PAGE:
BP drilled its first well in the field in June 2012 and is due to make a decision on whether to enter into the development and production phase some time this year. But the commercial viability of the tight gas project remains uncertain. “It’s a very difficult project,” says one Middle East energy analyst, based in the UK. “It might be difficult to justify a commercial return from the field.”
Even if BP’s own output estimates – between 300 cf/d and 1 billion cf/d – are realised, production is unlikely to begin before 2020, according to a statement by Energy Minister Alaa Batayneh in early March.
The government has also signed a series of agreements to develop shale oil resources in the kingdom, which it estimates could amount to 70 billion tonnes. Several agreements have been signed with international companies to develop its shale oil potential. Estonia’s Enefit has devised a project to finance, build and operate a 430MW power station fuelled by oil shale. Another UK major Shell, has invested more than $100m in oil shale exploration in the north and east of the country. But, as with tight gas, oil shale is a long-term prospect.
Jordan is pursuing other means of energy generation too. It is looking to make use of abundant sunshine to generate solar energy, and has set up a state agency dedicated to developing a nuclear power project to exploit the country’s uranium reserves.
For the time being, though, solar technology remains prohibitively expensive and difficult to deploy on a large scale, and few believe that the kingdom will become a nuclear power producer any time soon. “If it’s not happening in the bigger economies it’s not going to happen there,” says the analyst.
While Jordan waits to see whether its plans for indigenous energy supply come to fruition, its priority is to reform a power sector that years of subsidies and underinvestment have left in disarray. The state power company, National Electric Producing Company (Nepco), has accumulated debts of more than $3.3bn.
Jordan has tried to reduce subsidies several times, but it’s an enormous challenge
Laura el-Katiri, Oxford Institute for Energy Studies
“The problem in Jordan is long-term underinvestment and a totally distorted pricing system,” says El-Katiri. “There has been too little investment in the sector in the past 20 years. Jordan prices its electricity substantially below international prices and then provides subsidies to make up the difference.
“This means that money is going into subsidies rather than maintenance, grid expansion, grid improvements and improvements to plant efficiency.”
But reducing state subsidies is a delicate matter for a country in which an estimated 13 per cent of the population lives below the poverty line and the majority of people benefit from subsidies. “Jordan has tried to reduce subsidies several times, but it’s an enormous challenge,” says El-Katiri. “The government has to be particularly careful in the context of the Arab unrest.”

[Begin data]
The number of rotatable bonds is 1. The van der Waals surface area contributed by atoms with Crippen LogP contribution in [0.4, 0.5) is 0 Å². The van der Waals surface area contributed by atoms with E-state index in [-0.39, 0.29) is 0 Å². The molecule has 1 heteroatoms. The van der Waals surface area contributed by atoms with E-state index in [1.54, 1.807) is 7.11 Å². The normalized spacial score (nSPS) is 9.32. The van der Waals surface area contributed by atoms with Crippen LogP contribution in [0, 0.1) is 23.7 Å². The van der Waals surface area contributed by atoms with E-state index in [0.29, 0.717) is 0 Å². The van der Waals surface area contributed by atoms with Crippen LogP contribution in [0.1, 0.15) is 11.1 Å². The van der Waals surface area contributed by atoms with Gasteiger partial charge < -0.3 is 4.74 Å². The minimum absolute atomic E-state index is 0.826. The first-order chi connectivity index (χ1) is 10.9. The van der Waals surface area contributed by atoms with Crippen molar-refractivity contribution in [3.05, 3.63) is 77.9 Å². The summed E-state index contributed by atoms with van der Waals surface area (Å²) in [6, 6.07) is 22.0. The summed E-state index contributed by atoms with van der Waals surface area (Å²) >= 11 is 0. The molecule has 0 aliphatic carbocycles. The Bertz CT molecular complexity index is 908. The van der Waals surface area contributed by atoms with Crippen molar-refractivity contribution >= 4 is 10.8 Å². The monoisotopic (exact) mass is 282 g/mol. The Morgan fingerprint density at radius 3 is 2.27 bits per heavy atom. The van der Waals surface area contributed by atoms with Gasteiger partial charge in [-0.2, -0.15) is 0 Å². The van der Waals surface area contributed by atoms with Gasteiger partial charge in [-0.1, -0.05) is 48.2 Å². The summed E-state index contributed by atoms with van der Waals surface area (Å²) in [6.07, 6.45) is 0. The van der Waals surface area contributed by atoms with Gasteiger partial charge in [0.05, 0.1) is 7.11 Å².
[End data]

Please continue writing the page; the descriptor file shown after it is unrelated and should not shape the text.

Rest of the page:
Between 2005-08, the government implemented a relatively successful reduction in subsidies for petroleum products, cutting the size of energy subsidies from 5.8 per cent of gross domestic product (GDP) in 2005 to 0.4 per cent in 2010, according to the IMF. But the measure had a direct impact on household income, reducing it by 4.4 per cent, according to a study carried out in 2006. In January 2011, the government responded to popular protests against poor living conditions by injecting $230m into a reduction of food and fuel prices.
In November 2012, a further liberalisation of petroleum product prices resulted in a 15 per cent increase in 90-octane petrol, a 33 per cent rise in diesel and kerosene prices, and an increase in the price of cooking gas of almost 50 per cent. Again, people took to the streets, but the government has kept the measures in place, while introducing cash compensation for the most vulnerable.
The government has also pledged to cut subsidies to electricity prices too, which amount to an estimated 60 per cent of the cost of generation. As a result, electricity prices are expected to increase by 40 per cent by 2017, say local press reports. Again, though, the government has stated that it will ensure a compensation programme is in place before it does so.
The implementation of this programme risks further social unrest, particularly if the government fails to make its reasons for cutting subsidies clear to the population. “So far there has been a complete lack of communication from the government as to why they want to cut subsidies,” says El-Katiri. “The perception is that removing subsidies will affect the poor more than anyone else, but in fact subsidies have a disproportionate benefit for the middle and upper classes.”
The long-term benefits for the economy of removing subsidies are hard to ignore. “The government simply can’t afford to continue to subsidise electricity,” says El-Katiri. “In the long run, if the government can reduce subsidies to a level it can afford then it will be able to release funds to improve electricity transmission and power generation infrastructure. But in the short term, it’s going to be very painful.”
Cost of energy imports as a whole increased by 29.1 per cent year-on-year in 2012